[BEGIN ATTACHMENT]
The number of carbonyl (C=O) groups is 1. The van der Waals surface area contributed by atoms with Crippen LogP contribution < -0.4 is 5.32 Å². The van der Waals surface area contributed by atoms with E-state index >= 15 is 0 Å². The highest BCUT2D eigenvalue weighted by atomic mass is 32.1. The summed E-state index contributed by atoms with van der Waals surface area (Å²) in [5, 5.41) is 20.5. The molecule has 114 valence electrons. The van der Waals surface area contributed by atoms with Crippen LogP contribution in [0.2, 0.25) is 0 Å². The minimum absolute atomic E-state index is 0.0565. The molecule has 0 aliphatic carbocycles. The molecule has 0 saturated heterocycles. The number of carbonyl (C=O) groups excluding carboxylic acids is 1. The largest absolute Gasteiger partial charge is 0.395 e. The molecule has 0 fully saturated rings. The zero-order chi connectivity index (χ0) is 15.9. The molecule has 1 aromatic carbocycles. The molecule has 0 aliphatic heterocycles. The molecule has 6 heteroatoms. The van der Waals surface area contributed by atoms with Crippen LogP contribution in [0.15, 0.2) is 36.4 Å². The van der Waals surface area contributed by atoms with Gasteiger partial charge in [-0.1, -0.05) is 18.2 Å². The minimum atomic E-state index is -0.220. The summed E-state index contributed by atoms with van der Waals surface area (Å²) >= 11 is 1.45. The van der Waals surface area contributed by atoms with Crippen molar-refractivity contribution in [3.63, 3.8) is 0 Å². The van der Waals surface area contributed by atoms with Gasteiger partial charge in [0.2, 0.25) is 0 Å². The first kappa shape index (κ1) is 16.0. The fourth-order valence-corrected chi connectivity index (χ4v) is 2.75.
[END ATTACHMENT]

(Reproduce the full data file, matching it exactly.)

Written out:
The number of carbonyl (C=O) groups is 1. The van der Waals surface area contributed by atoms with Crippen LogP contribution < -0.4 is 5.32 Å². The van der Waals surface area contributed by atoms with E-state index >= 15 is 0 Å². The highest BCUT2D eigenvalue weighted by atomic mass is 32.1. The summed E-state index contributed by atoms with van der Waals surface area (Å²) in [5, 5.41) is 20.5. The molecule has 114 valence electrons. The van der Waals surface area contributed by atoms with Crippen LogP contribution in [0.2, 0.25) is 0 Å². The minimum absolute atomic E-state index is 0.0565. The molecule has 0 aliphatic carbocycles. The molecule has 0 saturated heterocycles. The number of carbonyl (C=O) groups excluding carboxylic acids is 1. The largest absolute Gasteiger partial charge is 0.395 e. The molecule has 0 fully saturated rings. The zero-order chi connectivity index (χ0) is 15.9. The molecule has 1 aromatic carbocycles. The molecule has 0 aliphatic heterocycles. The molecule has 6 heteroatoms. The van der Waals surface area contributed by atoms with Crippen LogP contribution in [0.15, 0.2) is 36.4 Å². The van der Waals surface area contributed by atoms with Gasteiger partial charge in [-0.1, -0.05) is 18.2 Å². The minimum atomic E-state index is -0.220. The summed E-state index contributed by atoms with van der Waals surface area (Å²) >= 11 is 1.45. The van der Waals surface area contributed by atoms with Crippen molar-refractivity contribution in [3.63, 3.8) is 0 Å². The van der Waals surface area contributed by atoms with Gasteiger partial charge in [0.2, 0.25) is 0 Å². The first kappa shape index (κ1) is 16.0. The fourth-order valence-corrected chi connectivity index (χ4v) is 2.75.